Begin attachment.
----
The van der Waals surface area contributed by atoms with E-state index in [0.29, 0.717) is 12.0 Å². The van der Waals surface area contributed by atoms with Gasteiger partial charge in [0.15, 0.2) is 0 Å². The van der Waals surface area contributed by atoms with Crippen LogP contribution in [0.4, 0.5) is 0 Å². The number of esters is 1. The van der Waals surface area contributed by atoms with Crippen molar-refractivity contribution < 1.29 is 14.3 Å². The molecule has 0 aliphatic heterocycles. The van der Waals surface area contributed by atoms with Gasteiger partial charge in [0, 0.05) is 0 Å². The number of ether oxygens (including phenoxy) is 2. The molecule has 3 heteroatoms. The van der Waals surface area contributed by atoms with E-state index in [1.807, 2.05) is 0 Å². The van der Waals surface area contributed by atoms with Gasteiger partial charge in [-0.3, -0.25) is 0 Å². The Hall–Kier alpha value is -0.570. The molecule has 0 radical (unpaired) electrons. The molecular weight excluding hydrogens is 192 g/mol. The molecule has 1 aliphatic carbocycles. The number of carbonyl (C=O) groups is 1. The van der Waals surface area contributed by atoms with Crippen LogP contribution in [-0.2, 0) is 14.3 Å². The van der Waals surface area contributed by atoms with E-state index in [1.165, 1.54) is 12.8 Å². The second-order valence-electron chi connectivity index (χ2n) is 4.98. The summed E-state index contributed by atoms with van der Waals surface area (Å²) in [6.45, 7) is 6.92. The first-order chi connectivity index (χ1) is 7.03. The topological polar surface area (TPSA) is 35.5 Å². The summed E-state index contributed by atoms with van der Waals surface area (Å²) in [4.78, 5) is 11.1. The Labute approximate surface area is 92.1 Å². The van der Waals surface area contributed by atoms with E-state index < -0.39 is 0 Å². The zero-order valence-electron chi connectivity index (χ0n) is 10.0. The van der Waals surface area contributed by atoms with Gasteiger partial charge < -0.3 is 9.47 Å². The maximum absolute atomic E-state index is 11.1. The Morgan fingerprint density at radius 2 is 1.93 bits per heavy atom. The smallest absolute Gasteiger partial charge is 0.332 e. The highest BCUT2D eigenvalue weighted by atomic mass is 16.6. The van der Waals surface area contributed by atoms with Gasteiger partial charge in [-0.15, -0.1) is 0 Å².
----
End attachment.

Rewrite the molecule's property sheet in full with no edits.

The van der Waals surface area contributed by atoms with E-state index in [0.29, 0.717) is 12.0 Å². The van der Waals surface area contributed by atoms with Gasteiger partial charge in [0.15, 0.2) is 0 Å². The van der Waals surface area contributed by atoms with Crippen LogP contribution in [0.4, 0.5) is 0 Å². The number of esters is 1. The van der Waals surface area contributed by atoms with Crippen molar-refractivity contribution < 1.29 is 14.3 Å². The molecule has 0 aliphatic heterocycles. The van der Waals surface area contributed by atoms with Gasteiger partial charge in [0, 0.05) is 0 Å². The number of ether oxygens (including phenoxy) is 2. The molecule has 3 heteroatoms. The van der Waals surface area contributed by atoms with E-state index in [1.807, 2.05) is 0 Å². The van der Waals surface area contributed by atoms with Gasteiger partial charge in [-0.3, -0.25) is 0 Å². The Hall–Kier alpha value is -0.570. The molecule has 0 radical (unpaired) electrons. The molecular weight excluding hydrogens is 192 g/mol. The molecule has 1 aliphatic carbocycles. The number of carbonyl (C=O) groups is 1. The van der Waals surface area contributed by atoms with Crippen LogP contribution in [-0.2, 0) is 14.3 Å². The van der Waals surface area contributed by atoms with E-state index in [1.165, 1.54) is 12.8 Å². The second-order valence-electron chi connectivity index (χ2n) is 4.98. The summed E-state index contributed by atoms with van der Waals surface area (Å²) in [6.45, 7) is 6.92. The first-order chi connectivity index (χ1) is 7.03. The topological polar surface area (TPSA) is 35.5 Å². The summed E-state index contributed by atoms with van der Waals surface area (Å²) in [4.78, 5) is 11.1. The Labute approximate surface area is 92.1 Å². The van der Waals surface area contributed by atoms with E-state index < -0.39 is 0 Å². The zero-order valence-electron chi connectivity index (χ0n) is 10.0. The van der Waals surface area contributed by atoms with Gasteiger partial charge < -0.3 is 9.47 Å². The maximum absolute atomic E-state index is 11.1. The Morgan fingerprint density at radius 2 is 1.93 bits per heavy atom. The smallest absolute Gasteiger partial charge is 0.332 e. The highest BCUT2D eigenvalue weighted by atomic mass is 16.6. The van der Waals surface area contributed by atoms with Gasteiger partial charge in [-0.15, -0.1) is 0 Å².